Asked on Jan 5, 2012

Monarda for the south?

Sonya Huggins ChoateLinda HuntDouglas Hunt


Attention southern gardeners: Has anyone grown Monarda "Peter's Purple" and, if so, what have your experiences been? I was perusing the new High Country Gardens catalog and they describe it as heat-tolerant (they list it as Zones 6-10) and completely mildew resistant, and it apparently has done very well in trials in Texas. Since monarda was far and away the biggest hummingbird attractor for me when I grew it in New York, I am tempted...
Photo courtesy Fort Bend County Master Gardeners:
13 answers
  • Pretty Pretty, What a bright color!

  • Teresa D
    on Jan 5, 2012

    Very pretty. Never seen or heard of this plant before. Full sun??

  • Lorna L
    on Jan 5, 2012

    It is a fabulous plant the colour is extraordinary and it grows well in soert of unattended looking naturale as it were.anything that attracts hummers and bees and butterflies is a must try for me.

  • Douglas, I have not seen this plant in central Florida but I sure would love to know if anyone has!

  • I can see this in landscaping with sky blue Plumbago in the background and white Allysum in the foreground.

  • Mike and Anne
    on Jan 9, 2012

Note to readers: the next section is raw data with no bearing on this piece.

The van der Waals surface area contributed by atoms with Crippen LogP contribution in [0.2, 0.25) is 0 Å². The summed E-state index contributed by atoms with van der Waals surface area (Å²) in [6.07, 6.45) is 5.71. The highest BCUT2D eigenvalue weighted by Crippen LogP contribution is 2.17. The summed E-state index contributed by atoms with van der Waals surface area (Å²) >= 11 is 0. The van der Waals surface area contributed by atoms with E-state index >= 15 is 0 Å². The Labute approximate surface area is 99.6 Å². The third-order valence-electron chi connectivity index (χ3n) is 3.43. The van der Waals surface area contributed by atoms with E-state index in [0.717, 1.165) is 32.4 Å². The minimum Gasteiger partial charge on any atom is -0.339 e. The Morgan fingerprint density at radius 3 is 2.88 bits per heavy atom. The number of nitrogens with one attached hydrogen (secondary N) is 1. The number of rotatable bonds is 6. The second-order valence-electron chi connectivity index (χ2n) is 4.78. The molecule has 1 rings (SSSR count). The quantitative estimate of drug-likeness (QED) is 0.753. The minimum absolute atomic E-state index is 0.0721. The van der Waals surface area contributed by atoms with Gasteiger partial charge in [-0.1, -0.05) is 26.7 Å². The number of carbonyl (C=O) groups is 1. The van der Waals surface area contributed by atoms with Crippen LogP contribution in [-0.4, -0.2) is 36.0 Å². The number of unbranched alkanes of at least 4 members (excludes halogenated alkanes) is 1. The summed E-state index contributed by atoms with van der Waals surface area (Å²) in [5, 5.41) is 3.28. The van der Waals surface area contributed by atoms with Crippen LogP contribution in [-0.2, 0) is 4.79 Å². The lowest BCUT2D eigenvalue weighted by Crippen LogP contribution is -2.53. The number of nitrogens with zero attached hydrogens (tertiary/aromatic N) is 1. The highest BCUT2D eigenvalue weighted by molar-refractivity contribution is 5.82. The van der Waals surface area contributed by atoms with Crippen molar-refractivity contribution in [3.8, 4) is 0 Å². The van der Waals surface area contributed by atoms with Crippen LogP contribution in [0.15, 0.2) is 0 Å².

Monardo has been a great plant to attract bees and hummingbirds and this is a better color for some gardens than the red cultivars - but for those of us who live with humidity in the summer there is still a problem with mildew on the foliage.

  • Douglas Hunt
    on Jan 10, 2012

    Thanks for the insights, Mike and Anne.

  • Tammy@Deja Vue Designs
    on Feb 4, 2013

    I haven't had much luck with this in West Texas...I think the drying winds are more than it can take. It will come back the second year...but it just slowly withers away by the end of the second summer....

  • Douglas Hunt
    on Feb 4, 2013

    Thanks, Tammy. I've decided that if I want monarda, it will have to Monarda punctata,

  • Tammy@Deja Vue Designs
    on Feb 4, 2013

    Is it hardier?

  • Douglas Hunt
    on Feb 4, 2013

    It is a native to a large part of the eastern half of the country and even into Mexico. It is considerably more tolerant of humidity than the cultivated monardas that often show up in the garden. As with many natives, there is considerable variation in the coloration of the bracts. i have seen some that were drop-dead gorgeous, and some that made little impact, so I think it is important to buy this plant in bloom. It is great for attracting butterflies and bees, so I am going to plant it in a back part of my garden devoted to that. Here's a good profile:

  • Linda Hunt
    on Jul 7, 2016

    Hopefully, Mr. Hunt has given all of us ways to allow to take over into the stinh.

  • Sonya Huggins Choate
    on Jul 25, 2016

    Isn't another name for this plant Bee Balm? If so I am growing it in North Central Texas, it is a perrenial in zones 7-10.

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